On the Mary Evans Picture Library’s Poems and Pictures blog today – my ‘Mirror’ poem with its gorgeous, accompanying photograph:
Mirror, you old jobsworth, you know
all my fractures
and keep your counsel.
Half-turn. There – twelve years old,
half confidence, half hope of better.
Eyes dip, and I’m in an aisle. A dress
liked and I did not.
Veiled dreams. That need to please,
make good, make safe. Make it out of there.
Between my brows one line of
cut two years later when he left.
Frail memory. It skims and
as if it never happened.
A gleam. Breath held, I watch
reach – two steps, one step, three – and walk.
Decades splinter into
we shake, twist, blend with artless grace.
You, mirror, witness all our pieces,
of loss and kisses.
The Mary Evans Picture Library is a wonderful archive of images, tucked away in a beautiful Arts and Crafts building in south east London. Every Thursday, the Poems and Pictures blog, curated by Gill Stoker, publishes a poem, old or mint new, accompanied by something from the archive. It’s absolutely gorgeous and an ideal oasis of calm for these uncertain times.
I’ve just had a chat with Jo at the Umbrella cafe and, sad news, we’ve decided that our Word of Mouth events in #Whitstable will go on hold until it’s wise to do this kind of thing again. I’ve let the writers know and we’re all together about the wisdom of this. I hope very much that when the time is right, we’ll start again as scheduled, beginning with our Raining Men event, then a celebration of artist-poets. Perhaps we could bring back our cancelled International Women’s Day event too.
Meanwhile it’s the perfect time to stockpile some poetry.
One reason I do my free writing groups is that I just love being among writers, chatting about writing and having a good old scribble/type. On Monday the Rose Lane Writers met, about eight of us, in the café of Canterbury’s Waterstones for our monthly writing get together.
People often come to writing groups because they’ve stalled or can’t get started with what they want to write. In June 2018 I discussed this with my Churchill Writers and wrote When the writing flow stops – 12 tips to keep writing. The Rose Lane chat on Monday went slightly differently.
As usual, we scribbled around our obstacles for around ten minutes, with everyone writing intensely for the allotted time. What had they come up with?
Fear was top of the list. Most of all, fear that the words would be sub-standard. That they would not live up to the deathless classic we were all born to write… I mentioned (as I always do) Joseph Grand, the civil servant in Camus’s The Plague whose way of writing a novel was to tackle his first sentence every night, rearranging clauses and sub-clauses, deleting and replacing adverbs and adjectives, but never progressing beyond that first precious sentence.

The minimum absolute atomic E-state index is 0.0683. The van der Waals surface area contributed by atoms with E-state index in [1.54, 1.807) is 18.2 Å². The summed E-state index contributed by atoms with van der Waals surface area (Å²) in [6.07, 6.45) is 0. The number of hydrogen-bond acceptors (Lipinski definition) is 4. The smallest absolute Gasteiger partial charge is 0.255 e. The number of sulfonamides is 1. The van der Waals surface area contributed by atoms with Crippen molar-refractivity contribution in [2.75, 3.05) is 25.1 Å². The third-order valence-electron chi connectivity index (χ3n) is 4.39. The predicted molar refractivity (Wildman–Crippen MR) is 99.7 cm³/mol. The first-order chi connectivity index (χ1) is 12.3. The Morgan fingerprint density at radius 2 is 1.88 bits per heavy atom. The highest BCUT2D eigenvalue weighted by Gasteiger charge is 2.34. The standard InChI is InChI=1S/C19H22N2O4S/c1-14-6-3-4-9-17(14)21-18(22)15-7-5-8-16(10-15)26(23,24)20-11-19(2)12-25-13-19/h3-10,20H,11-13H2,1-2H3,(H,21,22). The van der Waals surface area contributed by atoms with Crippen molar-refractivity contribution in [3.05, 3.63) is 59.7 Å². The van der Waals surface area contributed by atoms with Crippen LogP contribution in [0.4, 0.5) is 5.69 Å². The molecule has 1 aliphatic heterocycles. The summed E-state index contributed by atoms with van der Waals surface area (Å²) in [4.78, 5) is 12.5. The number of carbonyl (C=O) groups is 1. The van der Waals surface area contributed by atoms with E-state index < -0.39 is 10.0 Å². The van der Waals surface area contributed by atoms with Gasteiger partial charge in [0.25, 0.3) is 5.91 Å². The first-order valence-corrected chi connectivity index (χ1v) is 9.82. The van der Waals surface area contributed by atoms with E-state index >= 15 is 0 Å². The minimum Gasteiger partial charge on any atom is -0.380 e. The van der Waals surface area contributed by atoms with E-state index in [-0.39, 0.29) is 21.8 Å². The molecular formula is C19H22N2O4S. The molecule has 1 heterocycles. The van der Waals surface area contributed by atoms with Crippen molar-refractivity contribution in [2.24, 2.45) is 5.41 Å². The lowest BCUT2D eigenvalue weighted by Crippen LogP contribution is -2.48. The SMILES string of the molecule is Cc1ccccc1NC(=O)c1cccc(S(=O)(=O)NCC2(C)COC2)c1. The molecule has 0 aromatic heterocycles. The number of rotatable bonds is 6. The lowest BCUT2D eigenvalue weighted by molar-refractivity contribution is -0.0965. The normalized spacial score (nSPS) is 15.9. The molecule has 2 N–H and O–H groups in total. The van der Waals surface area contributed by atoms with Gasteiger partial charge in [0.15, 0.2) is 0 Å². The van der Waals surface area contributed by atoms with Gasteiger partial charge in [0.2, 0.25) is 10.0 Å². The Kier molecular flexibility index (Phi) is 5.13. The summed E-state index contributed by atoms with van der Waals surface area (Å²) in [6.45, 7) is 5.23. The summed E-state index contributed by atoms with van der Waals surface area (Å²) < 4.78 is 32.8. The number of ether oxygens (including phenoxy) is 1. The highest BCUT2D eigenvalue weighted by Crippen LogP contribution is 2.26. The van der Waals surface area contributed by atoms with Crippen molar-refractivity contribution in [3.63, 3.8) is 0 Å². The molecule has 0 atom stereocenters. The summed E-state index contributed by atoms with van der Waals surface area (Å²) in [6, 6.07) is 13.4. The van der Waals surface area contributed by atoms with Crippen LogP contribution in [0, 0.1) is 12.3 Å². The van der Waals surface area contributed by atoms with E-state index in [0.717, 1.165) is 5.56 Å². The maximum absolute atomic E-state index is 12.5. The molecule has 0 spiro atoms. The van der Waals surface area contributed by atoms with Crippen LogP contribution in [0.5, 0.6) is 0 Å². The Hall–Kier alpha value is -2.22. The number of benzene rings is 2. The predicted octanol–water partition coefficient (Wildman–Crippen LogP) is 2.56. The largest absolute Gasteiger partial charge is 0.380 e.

It was ‘Papa’ Hemingway who said, with characteristic clarity, that ‘all first drafts are sh*t’. The important thing with any first draft is to get it written. Forget about expecting inspiration to hand you perfect pages. Start somewhere, anywhere, and write lots and lots and keep writing. The more words you write, the more choice you have when it comes to picking your best ones. If you wait for ‘inspired’ words to arrive, you could wait your whole life.
There’s a wonderful paradox here. Give yourself permission to stop worrying how perfect your writing is and you are more likely to find really great passages flowing from your fingers. Loosening up your expectations makes your writing a happier place for you and that makes it easier for the good stuff to get to you. That is why a good session of wool-gathering or pot-holing is just as important as the day when you push your chair back and congratulate yourself on writing a page that really zings. It’s all part of the same process.
Years ago, in my drama-writing days, I had so many rejections that for a year and a half, I could barely write a shopping list and was getting thoroughly unhappy. I thought a course might help so I signed onto an Arvon course. Workshop after workshop came and went, all great stuff, but I still couldn’t get more than half a dozen words down, about anything. (Anyone who feels this fear has my sympathy.) My thanks go to dramatist Abi Morgan, tutor on the course, for dispatching me to a room on my own where I was to write without stopping for three full hours. To begin with, I dithered, swore, paced around. Then I sat back down and got on with it. I can’t say that brilliance fell onto my pages, or that the problem vanished but it was a turning point and I’m deeply grateful. These exercises might help you…
The senses exercise
Sit on your own somewhere, anywhere, with paper and pen or your favourite screen. Let yourself become aware of nothing but where you are and what your senses tell you. Scribble what you find, just for yourself.
Check your way through the five senses. Four of them are handy there on your head: eyes, nose, ears and tongue, with the fifth covering all of you as touch and feel. Scribble about what you smell, hear and so on. This is private writing with no perfectionism in sight. The only thing that matters is to keep writing and see what comes.
Are you warm or cold? Become aware of what you’re wearing and what pressures it makes on different parts of your body. Can you feel the air moving on you? Are any parts of your body tense? (I usually write in something like a sprinter’s starting position, forward on the chair, up on my toes.) What is your mood? Is it changing as you sit here?
Most of our senses are more complex than we realise day to day. Even on the most silent beach for example, we can stretch our hearing to catch a thousand sounds from far away. We can zoom in like hawks for precision as we choose.
Feel free to develop this for as long as you like. A time limit of ten minutes might feel comfortable, and it’s always surprising how much can come to us in just ten minutes. If you find you’re writing freely, keep with it as long as you have time.